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Asatru Heathen Temple to be Built in Iceland to Commemorate the Norse Gods
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Asatru Heathen Temple to be Built in Iceland to Commemorate the Norse Gods

Source: visir.is


"I've been correcting this misunderstanding for the past few days," Hilmar Örn Hilmarsson, high chieftain of the Asatru Community (of the belief in the old Nordic gods), says about the misunderstanding abroad that Perlan is the new chief temple for the members of the Asatru Community. It is estimated that the building of the new temple of the Asatru Community will commence at Öskjuhlíð in February, but it will become the first chief temple for members of the Asatru Community in the Nordic countries for a thousand year.

Icelandic Magazine recently covered this project and revealed a picture of Öskjuhlíð with the story, where Perlan is rather prominent. Hilmar says that consequently people abroad thought that Perlan was the new chief temple.

Believers of the old Nordic gods get a chief temple:

The goal is a 800 square metres building

The temple that is supposed to be build is 400 square metres but that is only the first stage. The Asatru Community has delayed the building of their clubhouse for ten years, but when that construction is finished, the building of the Asatru Community will be 800 square metres.

The Asatru Community was formally founded on the first day of summer in the year of 1972 og a year later, on May the 16th in the year of 1973, it was recognised as a legal, religous community. At the website of the community, it is stated that its purpose is the enhancing of the belief in the old Nordic gods and managing the religious service concurrent with it and the community wants to achieve this by educational club activities, not by a mission.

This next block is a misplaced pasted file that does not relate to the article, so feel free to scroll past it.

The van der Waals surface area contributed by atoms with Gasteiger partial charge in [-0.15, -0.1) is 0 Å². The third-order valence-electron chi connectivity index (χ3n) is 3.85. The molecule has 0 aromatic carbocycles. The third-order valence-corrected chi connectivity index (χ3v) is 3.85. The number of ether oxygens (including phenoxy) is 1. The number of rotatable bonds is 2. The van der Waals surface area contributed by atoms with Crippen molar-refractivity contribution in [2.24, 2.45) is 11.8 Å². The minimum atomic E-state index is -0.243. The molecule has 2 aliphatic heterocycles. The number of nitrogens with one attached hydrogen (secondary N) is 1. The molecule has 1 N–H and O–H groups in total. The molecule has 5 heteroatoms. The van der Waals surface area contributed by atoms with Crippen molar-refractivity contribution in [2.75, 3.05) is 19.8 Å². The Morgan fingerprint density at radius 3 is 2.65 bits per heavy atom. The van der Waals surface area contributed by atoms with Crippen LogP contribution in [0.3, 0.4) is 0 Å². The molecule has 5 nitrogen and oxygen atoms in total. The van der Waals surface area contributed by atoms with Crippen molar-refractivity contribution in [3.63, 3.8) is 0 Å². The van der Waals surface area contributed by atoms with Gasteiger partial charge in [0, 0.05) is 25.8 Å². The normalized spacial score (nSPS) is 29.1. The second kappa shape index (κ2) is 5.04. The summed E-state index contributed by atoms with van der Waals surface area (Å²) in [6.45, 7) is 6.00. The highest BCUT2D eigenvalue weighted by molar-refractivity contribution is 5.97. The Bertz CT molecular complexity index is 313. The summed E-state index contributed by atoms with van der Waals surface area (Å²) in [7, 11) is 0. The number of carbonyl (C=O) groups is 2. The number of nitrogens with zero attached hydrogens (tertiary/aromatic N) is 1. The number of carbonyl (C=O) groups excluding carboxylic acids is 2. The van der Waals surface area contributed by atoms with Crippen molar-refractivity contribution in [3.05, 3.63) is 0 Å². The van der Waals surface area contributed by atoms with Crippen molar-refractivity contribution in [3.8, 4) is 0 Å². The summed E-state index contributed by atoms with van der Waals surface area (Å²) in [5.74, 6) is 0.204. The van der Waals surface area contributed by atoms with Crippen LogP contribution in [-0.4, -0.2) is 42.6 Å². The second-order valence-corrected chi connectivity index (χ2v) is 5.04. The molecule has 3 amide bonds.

As previously mentioned, this is the first chief temple of the Asatru community in the Nordic countries for ca. thousand years, or since the temple in Uppsala in Sweden was burned to the ground in 1070. Hilmar says the the building of this new chief temple lends a completely different image of members of the Asatru community. "This is a historical event. I think that we will greatly benefit from this in the future," Hilmar says.

Comment and addition:


A woodcut depicting the Temple at Uppsala as described by Adam of Bremen, including the golden chain around the temple, the well and the tree, from Olaus Magnus' Historia de Gentibus Septentrionalibus / A Description of the Northern Peoples (1555).

The Temple at Upp Sal / Ub Sola (Uppsala) in Västergötland, Sweden should be rebuilt to commemorate Scandinavia's true Asatro heritage. Don't be fooled and think that today's Uppsala in Uppland near Stockholm is the site where the original Temple was built. Östra Aros was renamed to Uppsala by Olof Rudback in the 17th century as a meassure by the Stockholm-centric church to confuse, disrupt and destroy the true Norse heritage and history of the Northern lands. They tried to rewrite history and relocate Uppsala to a spot that had no connection to the ancient temple site at all. There has been many other finds at Old Uppsala, near Stockholm, indicating that it was an important site, yes, but no evidence for an ancient heathen temple has ever been found at this location and the geographical description does not fit either.

There are other old place names in Sweden called Uppsala: